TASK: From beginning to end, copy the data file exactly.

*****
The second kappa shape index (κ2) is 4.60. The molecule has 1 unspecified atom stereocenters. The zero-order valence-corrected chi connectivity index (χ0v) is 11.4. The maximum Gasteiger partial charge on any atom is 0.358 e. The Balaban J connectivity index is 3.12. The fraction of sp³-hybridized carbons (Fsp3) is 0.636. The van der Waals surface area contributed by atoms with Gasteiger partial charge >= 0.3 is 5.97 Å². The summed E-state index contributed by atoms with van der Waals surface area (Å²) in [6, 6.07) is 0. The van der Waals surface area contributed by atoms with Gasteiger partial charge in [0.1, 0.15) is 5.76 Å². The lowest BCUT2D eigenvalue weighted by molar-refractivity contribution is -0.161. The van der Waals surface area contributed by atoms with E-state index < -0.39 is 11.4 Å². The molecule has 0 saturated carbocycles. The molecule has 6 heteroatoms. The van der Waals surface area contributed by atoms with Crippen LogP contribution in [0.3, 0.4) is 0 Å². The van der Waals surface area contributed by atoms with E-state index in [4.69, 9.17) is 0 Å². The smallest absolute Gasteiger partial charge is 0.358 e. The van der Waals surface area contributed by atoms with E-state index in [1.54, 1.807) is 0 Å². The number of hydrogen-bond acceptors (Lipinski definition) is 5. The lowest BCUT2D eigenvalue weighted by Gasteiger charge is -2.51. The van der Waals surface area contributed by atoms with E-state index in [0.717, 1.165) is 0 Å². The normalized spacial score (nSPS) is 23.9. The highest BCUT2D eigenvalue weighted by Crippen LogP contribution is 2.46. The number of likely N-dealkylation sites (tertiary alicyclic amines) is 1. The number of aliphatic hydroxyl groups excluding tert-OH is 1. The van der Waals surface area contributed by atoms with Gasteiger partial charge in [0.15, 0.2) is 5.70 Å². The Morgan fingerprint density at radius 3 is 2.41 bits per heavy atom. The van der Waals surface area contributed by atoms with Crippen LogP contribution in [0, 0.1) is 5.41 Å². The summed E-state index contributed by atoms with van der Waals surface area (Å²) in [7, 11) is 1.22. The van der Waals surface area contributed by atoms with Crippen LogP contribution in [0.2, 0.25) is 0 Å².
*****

The second kappa shape index (κ2) is 4.60. The molecule has 1 unspecified atom stereocenters. The zero-order valence-corrected chi connectivity index (χ0v) is 11.4. The maximum Gasteiger partial charge on any atom is 0.358 e. The Balaban J connectivity index is 3.12. The fraction of sp³-hybridized carbons (Fsp3) is 0.636. The van der Waals surface area contributed by atoms with Gasteiger partial charge >= 0.3 is 5.97 Å². The summed E-state index contributed by atoms with van der Waals surface area (Å²) in [6, 6.07) is 0. The van der Waals surface area contributed by atoms with Gasteiger partial charge in [0.1, 0.15) is 5.76 Å². The lowest BCUT2D eigenvalue weighted by molar-refractivity contribution is -0.161. The van der Waals surface area contributed by atoms with E-state index < -0.39 is 11.4 Å². The molecule has 0 saturated carbocycles. The molecule has 6 heteroatoms. The van der Waals surface area contributed by atoms with Crippen LogP contribution in [0.3, 0.4) is 0 Å². The van der Waals surface area contributed by atoms with E-state index in [4.69, 9.17) is 0 Å². The smallest absolute Gasteiger partial charge is 0.358 e. The van der Waals surface area contributed by atoms with E-state index in [1.54, 1.807) is 0 Å². The number of hydrogen-bond acceptors (Lipinski definition) is 5. The lowest BCUT2D eigenvalue weighted by Gasteiger charge is -2.51. The van der Waals surface area contributed by atoms with E-state index in [0.717, 1.165) is 0 Å². The normalized spacial score (nSPS) is 23.9. The highest BCUT2D eigenvalue weighted by Crippen LogP contribution is 2.46. The number of likely N-dealkylation sites (tertiary alicyclic amines) is 1. The number of aliphatic hydroxyl groups excluding tert-OH is 1. The van der Waals surface area contributed by atoms with Gasteiger partial charge in [0.15, 0.2) is 5.70 Å². The Morgan fingerprint density at radius 3 is 2.41 bits per heavy atom. The van der Waals surface area contributed by atoms with Crippen LogP contribution in [0, 0.1) is 5.41 Å². The summed E-state index contributed by atoms with van der Waals surface area (Å²) in [7, 11) is 1.22. The van der Waals surface area contributed by atoms with Crippen LogP contribution in [0.2, 0.25) is 0 Å².